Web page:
(On Cable TV, February 2019) By design, I programmed myself a haunted house double bill going immediately from the very respectable The Haunting to the rather far less serious House on Haunted Hill. The contrast was refreshing, and probably worked to both films’ advantage. From the very first moments, we’re clearly not meant to take this William Castle production very seriously: the opening sets the tone of an over-the-top horror film with ponderous narration and overdone characters. There is, for modern viewers, a deliciously comfortable feeling in watching this granddaddy of all “spend a night in a haunted house IF YOU DARE” plots: we think we know where it’s going, and the well-worn mechanics of that kind of story are great good fun. (The real fun of the movie begins when you realize that the stated plot of the film really isn’t its real plot—the other one is hidden and only revealed late after both collide.) Vincent Price has seldom been so deliciously overacting as he is here, and that only adds to the fun of it. The infamous skeleton sequence late in the film doesn’t make a whole lot of sense when everything is revealed and laid bare … but who cares? Some horror films have earned a legacy because they were utterly serious about what they’re doing (The Haunting being one of them) but House on Haunted Hill chose to go another way and improbably ended up being something of a classic in another vein. I know there’s been a remake already, but how about another good remake one of these days? On second thought, never mind: This film is good enough as it is, and no one will ever recapture its delicate campiness.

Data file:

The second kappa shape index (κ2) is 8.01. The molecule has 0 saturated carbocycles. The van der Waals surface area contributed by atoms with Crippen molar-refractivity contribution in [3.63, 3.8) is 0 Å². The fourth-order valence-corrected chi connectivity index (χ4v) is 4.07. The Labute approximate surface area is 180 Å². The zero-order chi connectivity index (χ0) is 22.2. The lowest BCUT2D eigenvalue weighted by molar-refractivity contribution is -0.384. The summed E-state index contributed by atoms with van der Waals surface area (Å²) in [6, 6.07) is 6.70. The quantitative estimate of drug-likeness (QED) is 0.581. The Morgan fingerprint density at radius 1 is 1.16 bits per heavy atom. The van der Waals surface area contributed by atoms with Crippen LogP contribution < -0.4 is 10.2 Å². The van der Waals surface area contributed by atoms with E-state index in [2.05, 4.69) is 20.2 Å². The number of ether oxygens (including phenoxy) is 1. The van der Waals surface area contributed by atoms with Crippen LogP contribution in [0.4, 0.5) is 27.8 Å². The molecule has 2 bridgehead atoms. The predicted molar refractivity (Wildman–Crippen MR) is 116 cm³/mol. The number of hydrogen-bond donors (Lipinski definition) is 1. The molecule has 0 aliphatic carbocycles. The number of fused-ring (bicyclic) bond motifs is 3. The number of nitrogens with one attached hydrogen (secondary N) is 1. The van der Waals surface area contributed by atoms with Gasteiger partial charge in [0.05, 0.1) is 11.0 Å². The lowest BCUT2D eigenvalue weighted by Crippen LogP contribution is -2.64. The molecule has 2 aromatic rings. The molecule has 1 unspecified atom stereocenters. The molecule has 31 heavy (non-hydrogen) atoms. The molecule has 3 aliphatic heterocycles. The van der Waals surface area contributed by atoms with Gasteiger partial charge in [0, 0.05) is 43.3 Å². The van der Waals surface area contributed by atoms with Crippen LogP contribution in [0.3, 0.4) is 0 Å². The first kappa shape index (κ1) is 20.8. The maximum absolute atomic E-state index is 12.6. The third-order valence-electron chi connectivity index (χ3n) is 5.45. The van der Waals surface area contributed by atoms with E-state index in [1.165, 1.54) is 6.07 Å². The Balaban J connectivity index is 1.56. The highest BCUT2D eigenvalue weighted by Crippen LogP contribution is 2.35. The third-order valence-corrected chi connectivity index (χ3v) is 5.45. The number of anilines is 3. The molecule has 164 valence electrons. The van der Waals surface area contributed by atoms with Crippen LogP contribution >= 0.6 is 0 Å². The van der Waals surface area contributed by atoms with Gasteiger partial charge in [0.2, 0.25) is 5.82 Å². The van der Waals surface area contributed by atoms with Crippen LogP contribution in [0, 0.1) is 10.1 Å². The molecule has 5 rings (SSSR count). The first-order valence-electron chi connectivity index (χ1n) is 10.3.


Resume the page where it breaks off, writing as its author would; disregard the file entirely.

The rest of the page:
(On Cable TV, November 2018) I wasn’t expecting much from Pit and the Pendulum: horror movies of the early 1960s can be undistinguishable from one another, especially given how many of them were made with small budgets and indifferent actors. But from the first few minutes, there’s something remarkable about the film’s use of colour (in an early-sixties horror film!), its confidence in using a flashback structure and, of course, in Vincent Price’s performance. Director/Producer Roger Corman became a legend for a reason, and Pit and the Pendulum remains surprisingly effective. Great sets help, as does the unusually stylish flashback cinematography. The titular pendulum and pit set is also quite good. This being said, my favourite moment in the film is the stinger at the very end, which takes barely a second to remind us that something horrible is still happening to one of the antagonists—and will keep happening for a while. It’s an amazingly good jump-conclusion to a decent horror film.
(On TV, June 2018) There’s a weird, weird quality to Laura—a film noir with a dead protagonist overpowering all other characters, a hilariously unprofessional investigation and a literal ticking-clock denouement. And yet director Otto Preminger keeps all the elements in good balance, delivering a film noir that works almost better as a study of obsession than a straight-up murder story. Having actors such a Gene Tierney (suitably entrancing as Laura), Dane Andrews, Clifton Webb and Vincent Price (well before he became the prince of horror) also helps. The result is actually kind of delicious, what with the good dialogue, unusual structure (so that you’re not watching the same darn thing) and stylistic touches. Laura amounts to a surprisingly good film, perhaps not a core film noir but certainly adjacent to it.